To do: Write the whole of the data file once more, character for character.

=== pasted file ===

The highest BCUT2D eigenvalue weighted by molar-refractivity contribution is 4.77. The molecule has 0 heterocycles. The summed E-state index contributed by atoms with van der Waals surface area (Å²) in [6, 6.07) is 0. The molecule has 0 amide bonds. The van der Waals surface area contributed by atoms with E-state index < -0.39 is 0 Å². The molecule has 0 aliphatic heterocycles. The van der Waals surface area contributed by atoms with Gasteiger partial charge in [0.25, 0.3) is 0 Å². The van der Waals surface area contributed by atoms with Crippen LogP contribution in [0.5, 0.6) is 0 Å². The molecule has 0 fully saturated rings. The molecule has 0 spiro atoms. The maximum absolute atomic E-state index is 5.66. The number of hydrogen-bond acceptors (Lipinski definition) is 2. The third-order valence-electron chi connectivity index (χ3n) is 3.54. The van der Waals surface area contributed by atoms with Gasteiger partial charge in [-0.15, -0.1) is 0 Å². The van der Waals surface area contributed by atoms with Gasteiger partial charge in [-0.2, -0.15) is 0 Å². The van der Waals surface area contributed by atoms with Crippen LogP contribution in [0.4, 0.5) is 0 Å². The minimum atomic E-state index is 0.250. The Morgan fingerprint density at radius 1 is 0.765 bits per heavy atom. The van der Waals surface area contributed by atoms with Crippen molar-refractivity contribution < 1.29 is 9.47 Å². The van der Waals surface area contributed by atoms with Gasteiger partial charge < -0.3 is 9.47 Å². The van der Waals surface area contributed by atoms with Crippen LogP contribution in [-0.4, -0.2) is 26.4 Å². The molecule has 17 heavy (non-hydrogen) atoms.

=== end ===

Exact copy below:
The highest BCUT2D eigenvalue weighted by molar-refractivity contribution is 4.77. The molecule has 0 heterocycles. The summed E-state index contributed by atoms with van der Waals surface area (Å²) in [6, 6.07) is 0. The molecule has 0 amide bonds. The van der Waals surface area contributed by atoms with E-state index < -0.39 is 0 Å². The molecule has 0 aliphatic heterocycles. The van der Waals surface area contributed by atoms with Gasteiger partial charge in [0.25, 0.3) is 0 Å². The van der Waals surface area contributed by atoms with Crippen LogP contribution in [0.5, 0.6) is 0 Å². The molecule has 0 fully saturated rings. The molecule has 0 spiro atoms. The maximum absolute atomic E-state index is 5.66. The number of hydrogen-bond acceptors (Lipinski definition) is 2. The third-order valence-electron chi connectivity index (χ3n) is 3.54. The van der Waals surface area contributed by atoms with Gasteiger partial charge in [-0.15, -0.1) is 0 Å². The van der Waals surface area contributed by atoms with Gasteiger partial charge in [-0.2, -0.15) is 0 Å². The van der Waals surface area contributed by atoms with Crippen LogP contribution in [0.4, 0.5) is 0 Å². The minimum atomic E-state index is 0.250. The Morgan fingerprint density at radius 1 is 0.765 bits per heavy atom. The van der Waals surface area contributed by atoms with Crippen molar-refractivity contribution < 1.29 is 9.47 Å². The van der Waals surface area contributed by atoms with Gasteiger partial charge < -0.3 is 9.47 Å². The van der Waals surface area contributed by atoms with Crippen LogP contribution in [-0.4, -0.2) is 26.4 Å². The molecule has 17 heavy (non-hydrogen) atoms.